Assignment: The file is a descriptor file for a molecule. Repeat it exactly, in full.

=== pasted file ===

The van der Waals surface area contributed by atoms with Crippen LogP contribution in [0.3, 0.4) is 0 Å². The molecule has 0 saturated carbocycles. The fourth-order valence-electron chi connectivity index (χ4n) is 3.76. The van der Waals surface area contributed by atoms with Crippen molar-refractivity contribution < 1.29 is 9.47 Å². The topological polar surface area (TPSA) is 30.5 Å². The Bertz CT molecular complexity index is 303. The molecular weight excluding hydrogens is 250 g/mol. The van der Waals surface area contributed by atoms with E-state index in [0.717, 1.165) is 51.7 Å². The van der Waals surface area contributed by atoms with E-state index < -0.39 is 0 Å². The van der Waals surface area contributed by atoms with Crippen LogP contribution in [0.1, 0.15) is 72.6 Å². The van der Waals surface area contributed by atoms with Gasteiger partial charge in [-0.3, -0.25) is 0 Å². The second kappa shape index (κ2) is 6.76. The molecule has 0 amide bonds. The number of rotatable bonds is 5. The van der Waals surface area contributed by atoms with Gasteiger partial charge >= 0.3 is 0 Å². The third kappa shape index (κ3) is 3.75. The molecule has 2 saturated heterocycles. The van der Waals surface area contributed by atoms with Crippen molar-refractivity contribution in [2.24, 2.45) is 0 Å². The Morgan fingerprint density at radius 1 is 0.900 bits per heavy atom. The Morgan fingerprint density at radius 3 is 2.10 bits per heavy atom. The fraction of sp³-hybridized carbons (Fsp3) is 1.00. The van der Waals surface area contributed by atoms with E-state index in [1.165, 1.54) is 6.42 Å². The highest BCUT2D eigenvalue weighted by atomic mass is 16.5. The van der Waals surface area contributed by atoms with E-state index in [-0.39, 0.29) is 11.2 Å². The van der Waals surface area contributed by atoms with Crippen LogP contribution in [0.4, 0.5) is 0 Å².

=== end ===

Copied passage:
The van der Waals surface area contributed by atoms with Crippen LogP contribution in [0.3, 0.4) is 0 Å². The molecule has 0 saturated carbocycles. The fourth-order valence-electron chi connectivity index (χ4n) is 3.76. The van der Waals surface area contributed by atoms with Crippen molar-refractivity contribution < 1.29 is 9.47 Å². The topological polar surface area (TPSA) is 30.5 Å². The Bertz CT molecular complexity index is 303. The molecular weight excluding hydrogens is 250 g/mol. The van der Waals surface area contributed by atoms with E-state index in [0.717, 1.165) is 51.7 Å². The van der Waals surface area contributed by atoms with E-state index < -0.39 is 0 Å². The van der Waals surface area contributed by atoms with Crippen LogP contribution in [0.1, 0.15) is 72.6 Å². The van der Waals surface area contributed by atoms with Gasteiger partial charge in [-0.3, -0.25) is 0 Å². The second kappa shape index (κ2) is 6.76. The molecule has 0 amide bonds. The number of rotatable bonds is 5. The van der Waals surface area contributed by atoms with Gasteiger partial charge >= 0.3 is 0 Å². The third kappa shape index (κ3) is 3.75. The molecule has 2 saturated heterocycles. The van der Waals surface area contributed by atoms with Crippen molar-refractivity contribution in [2.24, 2.45) is 0 Å². The Morgan fingerprint density at radius 1 is 0.900 bits per heavy atom. The Morgan fingerprint density at radius 3 is 2.10 bits per heavy atom. The fraction of sp³-hybridized carbons (Fsp3) is 1.00. The van der Waals surface area contributed by atoms with E-state index in [1.165, 1.54) is 6.42 Å². The highest BCUT2D eigenvalue weighted by atomic mass is 16.5. The van der Waals surface area contributed by atoms with E-state index in [-0.39, 0.29) is 11.2 Å². The van der Waals surface area contributed by atoms with Crippen LogP contribution in [0.4, 0.5) is 0 Å².